So last year we were collaborating with people around the world – Machester, Australia, and then we were studying a few fields, three fields. And we are still doing the data analytics and it has been such a wonderful journey, learning different skills and everything. So I’m very much pleased and very, very much privileged to have been part of this amazing project.
Sumari: [00:09:34] You said you’re involved and ThunderKAT which, getS observations from MeerKAT. So have you ever been to the SKA site based in the Karoo, Northern Cape of South Africa? And can you tell us about your experience if you have been there?
Reikantseone: [00:09:50] Oh no, unfortunately I have not been to the Northern Cape. Well, I’ve been to the Northern Cape a thousand times, but I haven’t been to SARAO, to MeerKAT in particular.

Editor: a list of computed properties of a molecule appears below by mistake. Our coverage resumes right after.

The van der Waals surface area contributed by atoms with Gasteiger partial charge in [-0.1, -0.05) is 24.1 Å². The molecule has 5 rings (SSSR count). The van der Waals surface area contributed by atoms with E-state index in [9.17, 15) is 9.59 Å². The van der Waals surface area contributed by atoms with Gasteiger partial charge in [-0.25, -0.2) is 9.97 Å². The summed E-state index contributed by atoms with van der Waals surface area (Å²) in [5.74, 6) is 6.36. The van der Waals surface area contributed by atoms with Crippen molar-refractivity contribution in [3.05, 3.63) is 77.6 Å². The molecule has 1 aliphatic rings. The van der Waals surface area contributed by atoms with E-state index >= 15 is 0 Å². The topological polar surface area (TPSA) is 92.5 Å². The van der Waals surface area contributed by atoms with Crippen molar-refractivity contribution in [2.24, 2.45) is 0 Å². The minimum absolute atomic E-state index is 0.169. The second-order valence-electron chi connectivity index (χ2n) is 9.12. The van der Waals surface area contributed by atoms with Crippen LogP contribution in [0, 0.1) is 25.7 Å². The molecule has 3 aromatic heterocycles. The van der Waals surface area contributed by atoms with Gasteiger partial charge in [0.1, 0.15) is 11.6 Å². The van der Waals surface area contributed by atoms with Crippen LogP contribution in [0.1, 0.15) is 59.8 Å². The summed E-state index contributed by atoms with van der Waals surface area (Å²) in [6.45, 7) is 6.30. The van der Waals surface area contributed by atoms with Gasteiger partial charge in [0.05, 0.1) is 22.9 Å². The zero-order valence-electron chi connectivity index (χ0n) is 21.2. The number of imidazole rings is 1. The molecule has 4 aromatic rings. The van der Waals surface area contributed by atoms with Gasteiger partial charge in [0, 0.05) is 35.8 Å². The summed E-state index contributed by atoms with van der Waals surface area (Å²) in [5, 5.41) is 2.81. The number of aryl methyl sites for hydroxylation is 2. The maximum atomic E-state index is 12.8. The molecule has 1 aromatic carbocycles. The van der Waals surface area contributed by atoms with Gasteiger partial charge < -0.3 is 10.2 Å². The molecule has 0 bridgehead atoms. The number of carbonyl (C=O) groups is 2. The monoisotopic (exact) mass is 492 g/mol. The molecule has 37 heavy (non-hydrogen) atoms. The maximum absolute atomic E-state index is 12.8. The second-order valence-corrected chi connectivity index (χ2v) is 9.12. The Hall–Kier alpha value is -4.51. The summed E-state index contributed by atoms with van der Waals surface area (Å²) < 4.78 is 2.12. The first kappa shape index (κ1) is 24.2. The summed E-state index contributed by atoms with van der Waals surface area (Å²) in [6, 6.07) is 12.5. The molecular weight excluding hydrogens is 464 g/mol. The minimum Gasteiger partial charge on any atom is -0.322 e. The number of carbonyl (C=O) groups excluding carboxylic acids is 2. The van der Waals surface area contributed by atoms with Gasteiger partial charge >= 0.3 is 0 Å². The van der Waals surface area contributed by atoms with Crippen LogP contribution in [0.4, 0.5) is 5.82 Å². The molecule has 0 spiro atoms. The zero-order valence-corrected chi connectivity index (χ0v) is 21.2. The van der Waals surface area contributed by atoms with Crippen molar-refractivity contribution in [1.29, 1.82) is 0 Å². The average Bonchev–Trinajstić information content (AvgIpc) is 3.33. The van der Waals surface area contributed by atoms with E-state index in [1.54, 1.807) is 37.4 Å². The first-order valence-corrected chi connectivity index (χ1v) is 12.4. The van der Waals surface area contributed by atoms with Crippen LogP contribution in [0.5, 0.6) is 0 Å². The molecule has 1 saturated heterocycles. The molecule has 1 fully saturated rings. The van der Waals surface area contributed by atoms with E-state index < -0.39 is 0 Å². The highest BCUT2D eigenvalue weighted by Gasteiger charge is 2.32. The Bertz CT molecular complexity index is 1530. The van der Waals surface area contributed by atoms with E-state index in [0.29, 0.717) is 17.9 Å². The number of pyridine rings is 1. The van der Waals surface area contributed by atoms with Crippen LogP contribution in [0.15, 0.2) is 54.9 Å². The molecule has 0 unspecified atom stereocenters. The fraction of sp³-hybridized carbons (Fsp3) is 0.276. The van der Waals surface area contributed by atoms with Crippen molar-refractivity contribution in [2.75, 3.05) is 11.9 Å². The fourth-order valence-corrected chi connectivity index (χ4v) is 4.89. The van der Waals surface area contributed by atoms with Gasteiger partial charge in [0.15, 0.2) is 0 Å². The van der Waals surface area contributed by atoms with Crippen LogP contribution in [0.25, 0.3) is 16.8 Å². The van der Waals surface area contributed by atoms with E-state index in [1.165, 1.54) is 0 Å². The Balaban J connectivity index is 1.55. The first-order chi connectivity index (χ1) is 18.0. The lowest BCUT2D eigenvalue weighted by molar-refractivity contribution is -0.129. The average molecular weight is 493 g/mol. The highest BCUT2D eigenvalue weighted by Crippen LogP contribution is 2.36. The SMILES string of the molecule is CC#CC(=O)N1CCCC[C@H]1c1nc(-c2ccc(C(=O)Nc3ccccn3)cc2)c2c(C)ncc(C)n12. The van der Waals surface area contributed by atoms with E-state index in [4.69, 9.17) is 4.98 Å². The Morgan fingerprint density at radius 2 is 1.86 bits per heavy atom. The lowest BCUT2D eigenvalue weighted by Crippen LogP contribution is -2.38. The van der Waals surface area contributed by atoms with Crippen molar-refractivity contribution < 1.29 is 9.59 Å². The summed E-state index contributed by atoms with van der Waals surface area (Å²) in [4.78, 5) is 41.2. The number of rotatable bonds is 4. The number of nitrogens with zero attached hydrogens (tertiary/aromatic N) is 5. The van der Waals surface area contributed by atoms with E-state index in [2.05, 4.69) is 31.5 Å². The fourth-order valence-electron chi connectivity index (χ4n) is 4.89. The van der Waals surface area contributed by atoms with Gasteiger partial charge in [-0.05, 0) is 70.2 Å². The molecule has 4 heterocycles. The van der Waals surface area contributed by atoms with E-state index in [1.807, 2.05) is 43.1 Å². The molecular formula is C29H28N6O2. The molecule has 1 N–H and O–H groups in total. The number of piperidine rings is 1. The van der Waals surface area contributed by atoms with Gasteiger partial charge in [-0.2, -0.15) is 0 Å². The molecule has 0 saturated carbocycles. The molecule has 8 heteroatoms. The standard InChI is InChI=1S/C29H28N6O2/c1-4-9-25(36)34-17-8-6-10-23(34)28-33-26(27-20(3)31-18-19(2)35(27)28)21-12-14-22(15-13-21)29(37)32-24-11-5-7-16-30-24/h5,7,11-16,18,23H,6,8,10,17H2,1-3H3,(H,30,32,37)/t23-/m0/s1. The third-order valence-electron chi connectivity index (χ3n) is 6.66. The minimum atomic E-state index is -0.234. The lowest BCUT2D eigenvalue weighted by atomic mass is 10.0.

And I know that we also have like programs and projects, for people to go there, but I used MeerKAT, data from MeerKAT. I have observations taken for me, by the staff there. And then they send it to IDIA, which is a computing infrastructure at the university. So I have data coming from the MeerKAT and I have been working on that for this gamma-ray bursts that I’m working on for over a year now, because I had observations since last year, January until this year, January.
So it has been amazing. But unfortunately I have not been to MeerKAT yet.
Sumari: [00:10:33] I think it must be pretty exciting to look forward to the day that you can visit the site. So do you have any other interests in astronomy, apart from your research?